Low-Carb Diet Analyzed

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What Is A Low-Carb Diet?

As the name suggests, a low carbohydrate diet is where an individual purposely restricts themselves from consuming carbohydrate-based foods.

Foods high in carbohydrates (sugar, bread, pasta, rice) are limited, or replaced with foods that predominantly contain protein and dietary fat (meat, fish, dairy, eggs, nuts, and seeds). Foods are also allowed if they are carbohydrate-based, yet contain minimal carbohydrates based on the total volume of the food (low calorie options), specifically regarding green vegetables and some fruits.

Although world health organizations still promote a predominantly whole-food carbohydrate-based diet (~50% carbohydrates), they have also stated that current intakes at a population level need to be lowered. In addition, they also advise that refined carbohydrates should be restricted whenever possible, and should be replaced with either unsaturated fats or wholegrain products.

Who Is This Diet For?

There are multiple different reasons why people choose to follow this eating plan:

Minimizing carb intake suits those who are unable to tolerate large amounts of carbohydrates, especially pre-diabetics, as they may cause large fluctuations in blood glucose and result in energy ‘crashes’.

Low-carb diets have also been linked with improved blood lipid profiles, insulin sensitivity, and reduced inflammation.

However, the main reason for low-carb diet plans is undoubtedly their role within weight loss, as it is assumed that when carbohydrate availability is significantly reduced the body will be forced to maximize fat oxidation.

What Defines ‘Low Carbohydrate’?

Unfortunately, a true definition to what classifies as ‘low carbohydrate’ is severely lacking, with contradicting definitions throughout scientific studies which complicate the research in this area.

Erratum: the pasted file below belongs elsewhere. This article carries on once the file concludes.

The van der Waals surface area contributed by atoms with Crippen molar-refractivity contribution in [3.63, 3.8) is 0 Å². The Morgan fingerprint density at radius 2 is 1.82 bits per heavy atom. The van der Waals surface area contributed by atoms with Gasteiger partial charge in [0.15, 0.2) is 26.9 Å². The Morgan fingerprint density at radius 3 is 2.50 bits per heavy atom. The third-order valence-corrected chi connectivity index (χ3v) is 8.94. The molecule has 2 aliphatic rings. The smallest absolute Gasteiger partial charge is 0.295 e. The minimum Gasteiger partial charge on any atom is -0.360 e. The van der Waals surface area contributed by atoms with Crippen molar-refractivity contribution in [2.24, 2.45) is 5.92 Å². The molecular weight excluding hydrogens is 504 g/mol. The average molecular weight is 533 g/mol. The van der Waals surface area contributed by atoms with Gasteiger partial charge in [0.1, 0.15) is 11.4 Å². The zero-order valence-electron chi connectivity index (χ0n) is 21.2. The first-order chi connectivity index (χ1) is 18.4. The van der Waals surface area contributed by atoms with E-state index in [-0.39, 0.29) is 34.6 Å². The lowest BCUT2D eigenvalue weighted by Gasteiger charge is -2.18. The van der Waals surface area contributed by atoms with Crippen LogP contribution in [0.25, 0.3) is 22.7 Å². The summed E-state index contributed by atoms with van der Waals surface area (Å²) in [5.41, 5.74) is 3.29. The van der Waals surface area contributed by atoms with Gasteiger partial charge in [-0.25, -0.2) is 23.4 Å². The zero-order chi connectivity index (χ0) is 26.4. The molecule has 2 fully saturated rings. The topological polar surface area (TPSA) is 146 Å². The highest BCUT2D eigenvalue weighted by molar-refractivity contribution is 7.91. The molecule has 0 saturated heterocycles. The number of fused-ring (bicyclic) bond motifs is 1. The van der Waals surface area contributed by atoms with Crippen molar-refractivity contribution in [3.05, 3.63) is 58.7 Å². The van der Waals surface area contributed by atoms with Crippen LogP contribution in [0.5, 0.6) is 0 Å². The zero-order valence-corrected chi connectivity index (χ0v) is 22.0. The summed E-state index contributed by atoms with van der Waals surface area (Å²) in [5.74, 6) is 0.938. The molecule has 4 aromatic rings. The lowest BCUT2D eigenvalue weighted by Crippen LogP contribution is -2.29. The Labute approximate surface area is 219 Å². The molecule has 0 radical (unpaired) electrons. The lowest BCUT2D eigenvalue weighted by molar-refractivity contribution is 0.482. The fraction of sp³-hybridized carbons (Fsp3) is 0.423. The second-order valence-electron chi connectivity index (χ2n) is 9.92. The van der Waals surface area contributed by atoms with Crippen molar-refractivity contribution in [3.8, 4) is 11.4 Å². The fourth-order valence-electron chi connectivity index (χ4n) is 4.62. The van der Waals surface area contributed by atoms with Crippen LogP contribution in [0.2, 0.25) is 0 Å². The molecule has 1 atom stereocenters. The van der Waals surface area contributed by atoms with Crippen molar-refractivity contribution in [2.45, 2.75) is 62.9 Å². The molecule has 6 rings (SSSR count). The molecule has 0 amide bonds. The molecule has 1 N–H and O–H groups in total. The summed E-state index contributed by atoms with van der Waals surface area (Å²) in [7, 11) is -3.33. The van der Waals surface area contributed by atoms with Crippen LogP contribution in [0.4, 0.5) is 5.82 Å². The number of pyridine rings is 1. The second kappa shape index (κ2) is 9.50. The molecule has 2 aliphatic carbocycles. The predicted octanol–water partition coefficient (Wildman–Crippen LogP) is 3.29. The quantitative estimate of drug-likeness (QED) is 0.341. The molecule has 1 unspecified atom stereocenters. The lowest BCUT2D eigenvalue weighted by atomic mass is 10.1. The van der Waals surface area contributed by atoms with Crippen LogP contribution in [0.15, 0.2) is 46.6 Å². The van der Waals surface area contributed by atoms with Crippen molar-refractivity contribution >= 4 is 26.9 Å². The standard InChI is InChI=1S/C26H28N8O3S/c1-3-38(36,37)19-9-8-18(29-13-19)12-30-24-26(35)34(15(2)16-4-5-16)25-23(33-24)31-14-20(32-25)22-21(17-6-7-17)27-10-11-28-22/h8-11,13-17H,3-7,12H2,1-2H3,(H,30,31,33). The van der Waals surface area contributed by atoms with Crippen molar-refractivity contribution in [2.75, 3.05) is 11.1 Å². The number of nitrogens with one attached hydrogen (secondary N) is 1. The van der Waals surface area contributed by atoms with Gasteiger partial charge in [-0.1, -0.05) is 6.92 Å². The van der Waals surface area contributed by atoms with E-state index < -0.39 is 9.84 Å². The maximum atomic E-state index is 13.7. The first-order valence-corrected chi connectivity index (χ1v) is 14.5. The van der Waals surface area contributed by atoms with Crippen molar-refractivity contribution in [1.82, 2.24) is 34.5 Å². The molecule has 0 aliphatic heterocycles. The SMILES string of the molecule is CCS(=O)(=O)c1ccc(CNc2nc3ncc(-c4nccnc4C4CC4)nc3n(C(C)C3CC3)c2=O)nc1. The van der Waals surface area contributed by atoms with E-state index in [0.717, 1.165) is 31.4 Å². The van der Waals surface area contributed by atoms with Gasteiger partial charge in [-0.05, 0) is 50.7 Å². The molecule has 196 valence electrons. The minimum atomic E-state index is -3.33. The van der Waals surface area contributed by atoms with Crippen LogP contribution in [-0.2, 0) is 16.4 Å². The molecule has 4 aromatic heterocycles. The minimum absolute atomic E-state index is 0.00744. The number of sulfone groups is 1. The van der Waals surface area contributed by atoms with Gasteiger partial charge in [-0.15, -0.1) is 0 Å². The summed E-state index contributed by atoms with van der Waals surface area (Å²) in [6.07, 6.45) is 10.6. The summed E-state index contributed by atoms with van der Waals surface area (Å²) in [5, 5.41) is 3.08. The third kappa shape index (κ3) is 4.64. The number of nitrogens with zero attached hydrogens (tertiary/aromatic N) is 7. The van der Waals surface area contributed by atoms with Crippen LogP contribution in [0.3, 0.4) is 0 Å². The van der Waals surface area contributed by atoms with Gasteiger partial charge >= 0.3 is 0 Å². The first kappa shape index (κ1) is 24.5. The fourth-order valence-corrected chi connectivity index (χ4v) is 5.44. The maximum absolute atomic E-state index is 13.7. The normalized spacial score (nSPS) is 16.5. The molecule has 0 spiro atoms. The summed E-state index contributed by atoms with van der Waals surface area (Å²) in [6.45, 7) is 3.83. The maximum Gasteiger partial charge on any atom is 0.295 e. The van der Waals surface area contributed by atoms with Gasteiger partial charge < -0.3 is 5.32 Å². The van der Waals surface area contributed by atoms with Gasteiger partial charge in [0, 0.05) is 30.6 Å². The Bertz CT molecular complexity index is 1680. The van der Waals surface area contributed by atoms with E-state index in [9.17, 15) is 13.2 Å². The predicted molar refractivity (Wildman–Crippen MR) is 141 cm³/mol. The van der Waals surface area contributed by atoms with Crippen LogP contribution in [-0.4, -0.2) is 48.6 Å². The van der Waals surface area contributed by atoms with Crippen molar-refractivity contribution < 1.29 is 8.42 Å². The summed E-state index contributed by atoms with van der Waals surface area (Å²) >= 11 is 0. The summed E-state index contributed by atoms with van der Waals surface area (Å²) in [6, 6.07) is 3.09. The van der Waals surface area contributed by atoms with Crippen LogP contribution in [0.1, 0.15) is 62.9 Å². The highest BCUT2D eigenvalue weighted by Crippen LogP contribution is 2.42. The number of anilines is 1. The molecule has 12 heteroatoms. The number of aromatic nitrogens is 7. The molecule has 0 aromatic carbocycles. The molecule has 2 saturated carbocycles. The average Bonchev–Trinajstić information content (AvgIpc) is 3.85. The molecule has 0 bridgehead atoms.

Some sources will define a low-carbohydrate diet as restricting carbohydrate intake to 20-60 grams per day (similar to a Ketogenic diet), while others suggest anything below 40% of total calories from carbohydrate can be considered low.

For the purpose of this review, ‘low carbohydrate’ will be deemed between 10-30% of total calories from carbohydrate.

The minimum requirement of 10% total calories from carbohydrate has been placed to distinguish the differences between a “low” and a “very low” carbohydrate diet.

It’s Not The Same As A Keto Diet

A common misconception when following a low-carb diet is that this will automatically put someone in a state of ketosis.

Ketosis is a metabolic state in which most of the body’s energy supply is derived from ketone bodies in the blood, in contrast to a normal state of glycolysis where glucose (from dietary or stored carbohydrates) provides most of one’s energy.

Ketosis occurs when the body is metabolizing dietary fat or stored body fat at an extremely high rate and converting the fatty acids into ketones; an alternative fuel source.

However, there is a maximum threshold of carbohydrates that can be consumed for ketosis to occur, and this is usually only achieved by no carbohydrate, or very low carbohydrate eating programs.

A low-carb diet (10-30% total calories) likely provides enough carbohydrates to avoid a metabolic state where ketones are produced at any considerable rate.

This being said, there is no present consensus as to the carbohydrate ‘cut-off limit’ to induce ketosis, which will vary on an individual basis, although intakes below 50 grams per day are generally reported to cause ketosis.

Is This Diet Effective For Weight Loss?

Similar to any eating plan that focuses around the restriction of one or more food groups or nutrients, a low carbohydrate approach is effective at weight loss.

Due to the restrictive nature of the diet, even individuals following a low-carb diet without placing additional restrictions on food quantity still generally experience weight loss, at least in the initial stages.

Low carbohydrate advocates will promote that weight is lost due to the reduction of circulating insulin levels, which promotes the degradation of stored body fat.

However, as dietary fat intake is greater than other diets, there will also be more fat storage throughout the day to counteract the increased release of body fat. In other words, although more body fat is being released into the blood stream, it is not necessarily being utilized for energy at a higher rate than higher carbohydrate diets. The net balance of body fat release versus body fat storage will remain similar to other diets, and is ultimately dependent on daily energy balance and calorie intake.